Graffiti is a crime.
Or at least that’s what they say.
I shouldn’t encourage graffiti by taking photos of it.
Or that’s what I’ve been told.
But here’s the deal, some of these people are artists. Some of these people are poets. And I hate that they chose the medium they did, but they did – and I don’t want it lost.
This past weekend, I visited my favorite place – the burned out building where I have taken some incredible shots. I went back because the landscape is always changing as nature tries to recapture the concrete. And as people go in and out of the place, leaving parts of themselves behind.
And what did I find this time?
A shit load of graffiti – and a homeless youth camp. I didn’t discover the latter until I turned the corner and met a pitbull carrying a brush. He was friendly and his owners – two kids themselves were following behind him. Clearly I had just missed them coming through the fence. And as we said our hellos (they weren’t dangerous, and neither was their dog), I turned my lens into the building only to spot a row of tents on pallets (keeping the occupants above the waterline). Then I lowered my lens. I felt like I was invading someone’s home. So I focused on some of the graffiti – and reflections – and clever locales. And tried to make sure I kept their homes out of it. Because as I shot these photos, I did not want someone feeling I was invading. Because, well, I was. Before it was a study in nature overtaking the city – but now, it is someone’s home. And really points out the homeless problem in this city – make shift villages forming here and there – where people won’t mind because it’s already a desolate space. But that’s for another blog post.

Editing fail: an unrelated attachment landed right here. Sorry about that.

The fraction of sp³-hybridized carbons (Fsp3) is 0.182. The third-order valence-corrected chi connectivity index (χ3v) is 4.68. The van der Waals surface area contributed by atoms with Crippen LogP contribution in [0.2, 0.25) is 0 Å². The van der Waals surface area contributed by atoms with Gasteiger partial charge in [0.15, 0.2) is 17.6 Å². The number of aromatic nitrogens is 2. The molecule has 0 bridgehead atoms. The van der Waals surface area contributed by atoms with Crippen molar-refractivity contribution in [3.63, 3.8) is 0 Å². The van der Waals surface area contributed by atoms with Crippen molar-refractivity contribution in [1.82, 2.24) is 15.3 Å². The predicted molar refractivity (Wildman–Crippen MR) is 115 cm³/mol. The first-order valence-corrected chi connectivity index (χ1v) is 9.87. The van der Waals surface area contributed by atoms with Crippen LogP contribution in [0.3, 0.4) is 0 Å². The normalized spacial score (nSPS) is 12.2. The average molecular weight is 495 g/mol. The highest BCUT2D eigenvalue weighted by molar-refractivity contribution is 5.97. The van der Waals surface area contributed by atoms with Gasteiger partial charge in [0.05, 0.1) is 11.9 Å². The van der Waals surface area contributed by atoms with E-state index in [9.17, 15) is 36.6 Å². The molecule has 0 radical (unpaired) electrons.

This is about the photos:
This building is slated to be torn down. Seeing that sign made me sad. It has been in this state for a long LONG time. And I have enjoyed shooting it over time. I guess I will have to keep going back in hopes of capturing its final days. Hell, maybe I’ll even venture inside – crawl through the gap in the chain link fence and explore the area. Take photos. Preserve the place it has become before they rip it down and build something anew. Ah, the circle of life in the city.